The reconciliation of Determinism and Indeterminism is satisfactory, as an answer to the question whether the will is free. But is it, as ordinarily stated, a satisfactory explanation of what the freedom of the will means or implies? The ordinary explanation of moral causation, which is usually based more or less upon Hegel, takes the freedom of the will for granted and assumes that in some way moral causation involves both law and spontaneity. But in the form in which it is ordinarily stated, this Freewill Determinism, as it has been called, seems to insist so much upon law that it leaves little room for spontaneity. “Freedom is obedience to a selfimposed law.” “Man is free to obey the law of his being." These and similar statements represent the reconciliation between Determinism and Indeterminism. They profess to do justice to both sides of the controversy. But do they? Do they really satisfy the legitimate demands of the moral consciousness? The objection that is naturally provoked by the theory may be put thus: “We are told that we find freedom only in obedience to law or only in voluntarily imposing on ourselves the true law of our being: that if we prefer vice to virtue, then we necessarily become the slaves of caprice and passion, our wills are heteronomous and not free, we are told, that is, that we can originally choose between either A or B. (A representing obedience, B disobedience to the moral law.) But if we follow B, our will is enslaved. Therefore, if we wish to be free, there is only one way, A, by which our end can be attained. But if freedom is an end that can only be attained by following one course, A, how can the will be free, before it follows that course, while it is still deliberating between A and B?”

This may be a misunderstanding of the ordinary theory. I do not pretend that it applies to Hegel's explanation of freedom, if that be properly understood. But it certainly does apply to the way in which Freewill Determinism is often stated. Spontaneity and obedience to law are in

. some way combined in moral causation, but law is an ambiguous and dangerous word, and the ordinary statement of the theory gives an interpretation to it which makes spontaneity impossible. Freewill Determinism is bound to explain of what nature that law must be, which is to be consistent with spontaneity. So long as it simply says emphatically that freedom is obedience to law and uses the phrase "moral law” in its current meaning, so long will this objection apply to it. The explanation of moral causation will be felt to conflict with the claims of the moral consciousness to freedom.

Why does the moral consciousness object to any one-sided emphasis on the presence of law in moral causation? It objects, I think, to any contention that actions can be foretold. The theory that actions can be explained by mechanical categories involved the claim that, granted a knowledge of all the physical circumstances preceding an act, that act could be foretold. To that the moral consciousness offered strenuous objections. That claim has been on the whole withdrawn. But Freewill Determinism seems to put forward the same claim in a more subtle way. In place of prediction by mechanical, it offers prediction by psychological categories. The theory that freedom is obedience to a self-imposed law seems to imply this. Such sayings as "Character is destiny" assert it. But the claim to prediction from knowledge of the psychical facts is as repellant to the ordinary consciousness as the claim of the physical sciences. The difficulty is seen in a curious paradox. The better a man is, the more surely will his action be regulated by the moral law, and the more certain we can be that he will in any action choose the good and avoid the evil. As, therefore, man attains to freedom, the more will we be able to predict his actions, the less will they correspond to what the ordinary consciousness means by "freedom."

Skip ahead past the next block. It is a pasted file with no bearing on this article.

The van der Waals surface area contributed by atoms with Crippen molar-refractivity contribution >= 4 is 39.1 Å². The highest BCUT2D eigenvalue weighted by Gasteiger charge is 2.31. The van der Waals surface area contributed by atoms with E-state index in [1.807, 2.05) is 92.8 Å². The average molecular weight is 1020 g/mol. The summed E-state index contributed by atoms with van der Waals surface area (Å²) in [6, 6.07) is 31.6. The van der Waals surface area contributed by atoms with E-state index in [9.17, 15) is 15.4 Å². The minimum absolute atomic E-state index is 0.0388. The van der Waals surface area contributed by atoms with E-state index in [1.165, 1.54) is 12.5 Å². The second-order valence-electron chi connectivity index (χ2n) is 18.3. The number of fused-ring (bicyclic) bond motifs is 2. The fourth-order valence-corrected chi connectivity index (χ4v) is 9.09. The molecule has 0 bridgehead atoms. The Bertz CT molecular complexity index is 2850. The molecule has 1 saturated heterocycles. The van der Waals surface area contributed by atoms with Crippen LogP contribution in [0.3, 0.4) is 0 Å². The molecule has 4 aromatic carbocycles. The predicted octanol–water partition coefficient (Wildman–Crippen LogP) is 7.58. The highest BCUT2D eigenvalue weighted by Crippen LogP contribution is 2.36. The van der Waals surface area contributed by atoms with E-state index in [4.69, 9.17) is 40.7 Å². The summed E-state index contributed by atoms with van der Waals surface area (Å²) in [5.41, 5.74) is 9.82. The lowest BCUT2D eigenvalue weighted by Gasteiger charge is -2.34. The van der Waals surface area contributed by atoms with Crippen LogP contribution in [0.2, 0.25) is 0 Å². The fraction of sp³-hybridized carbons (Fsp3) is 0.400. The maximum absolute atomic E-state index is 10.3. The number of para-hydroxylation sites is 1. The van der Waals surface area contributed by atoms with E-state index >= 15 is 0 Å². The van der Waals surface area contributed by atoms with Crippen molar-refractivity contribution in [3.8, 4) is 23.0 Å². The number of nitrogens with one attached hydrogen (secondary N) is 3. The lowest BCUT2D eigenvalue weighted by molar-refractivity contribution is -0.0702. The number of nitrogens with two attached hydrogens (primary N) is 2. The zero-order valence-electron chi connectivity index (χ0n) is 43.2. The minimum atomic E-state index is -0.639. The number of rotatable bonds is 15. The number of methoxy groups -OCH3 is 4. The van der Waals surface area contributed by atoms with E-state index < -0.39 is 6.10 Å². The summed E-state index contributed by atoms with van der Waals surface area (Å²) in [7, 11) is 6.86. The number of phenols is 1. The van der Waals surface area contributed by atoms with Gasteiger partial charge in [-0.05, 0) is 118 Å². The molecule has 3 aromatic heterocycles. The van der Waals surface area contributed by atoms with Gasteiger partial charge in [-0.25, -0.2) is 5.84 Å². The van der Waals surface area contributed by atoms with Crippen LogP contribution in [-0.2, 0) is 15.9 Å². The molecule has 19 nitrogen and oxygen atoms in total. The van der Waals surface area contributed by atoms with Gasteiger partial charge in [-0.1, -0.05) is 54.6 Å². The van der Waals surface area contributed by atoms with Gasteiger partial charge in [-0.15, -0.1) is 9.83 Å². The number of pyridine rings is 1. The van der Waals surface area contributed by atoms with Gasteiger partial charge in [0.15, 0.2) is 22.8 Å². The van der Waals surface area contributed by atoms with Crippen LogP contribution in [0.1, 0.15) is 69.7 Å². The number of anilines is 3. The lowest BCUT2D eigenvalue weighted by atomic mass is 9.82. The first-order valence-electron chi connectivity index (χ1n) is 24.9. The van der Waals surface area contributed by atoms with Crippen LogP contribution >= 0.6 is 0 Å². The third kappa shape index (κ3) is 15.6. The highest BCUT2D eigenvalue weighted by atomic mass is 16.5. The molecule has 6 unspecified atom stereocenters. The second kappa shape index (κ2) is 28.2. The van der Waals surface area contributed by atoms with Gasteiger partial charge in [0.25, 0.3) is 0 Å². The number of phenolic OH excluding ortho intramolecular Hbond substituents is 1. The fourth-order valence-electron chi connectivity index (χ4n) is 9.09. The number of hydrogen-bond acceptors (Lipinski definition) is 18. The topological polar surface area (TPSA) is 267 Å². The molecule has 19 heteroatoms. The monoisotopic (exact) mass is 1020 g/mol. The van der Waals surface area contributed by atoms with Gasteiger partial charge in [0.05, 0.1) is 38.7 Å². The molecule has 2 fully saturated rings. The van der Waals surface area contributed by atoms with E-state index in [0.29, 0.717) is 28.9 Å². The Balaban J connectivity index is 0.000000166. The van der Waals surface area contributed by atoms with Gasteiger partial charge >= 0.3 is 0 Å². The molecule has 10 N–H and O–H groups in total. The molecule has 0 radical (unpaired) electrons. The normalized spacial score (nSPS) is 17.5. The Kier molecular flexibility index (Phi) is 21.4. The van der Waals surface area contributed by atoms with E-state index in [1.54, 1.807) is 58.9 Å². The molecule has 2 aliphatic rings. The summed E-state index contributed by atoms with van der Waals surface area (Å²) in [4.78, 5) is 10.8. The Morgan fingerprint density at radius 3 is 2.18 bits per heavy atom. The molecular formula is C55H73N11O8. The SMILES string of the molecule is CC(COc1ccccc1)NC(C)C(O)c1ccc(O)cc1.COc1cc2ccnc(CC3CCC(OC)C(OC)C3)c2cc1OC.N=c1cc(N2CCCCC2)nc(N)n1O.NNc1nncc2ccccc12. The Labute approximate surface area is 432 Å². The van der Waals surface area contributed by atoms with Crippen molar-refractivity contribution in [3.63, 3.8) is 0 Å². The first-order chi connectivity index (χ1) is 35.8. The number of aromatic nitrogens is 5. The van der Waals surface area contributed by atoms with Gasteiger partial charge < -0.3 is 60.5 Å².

There is surely something wrong in this result. The moral consciousness revolts against it. This revolt in its more simple form is represented by Professor James, who, when confronted with Freewill Determinism, boldly stands up for chance. In his essay on “The Will to Believe” he accepts the assumption that the question of freedom concerns the choice between two alternative causes of action, and simply denies in the name of the moral consciousness the claim of Determinism that it is decided beforehand, whether by physical or psychical causes, what course will be followed. His contention is that the moral point of view is as important as the scientific and as true, and that is apparently an end of the matter.

With the spirit that inspires this protest we must have great sympathy, but it does not seem to offer what can be regarded as a satisfactory solution of the difficulty.

This paper is an attempt to throw some light on the question from consideration of another aspect of human action-artistic production.

It may be well, first, to offer some considerations on the relevancy of this reference to artistic production when we are dealing with moral causation. There are several reasons which justify our drawing analogies between these two kinds of action.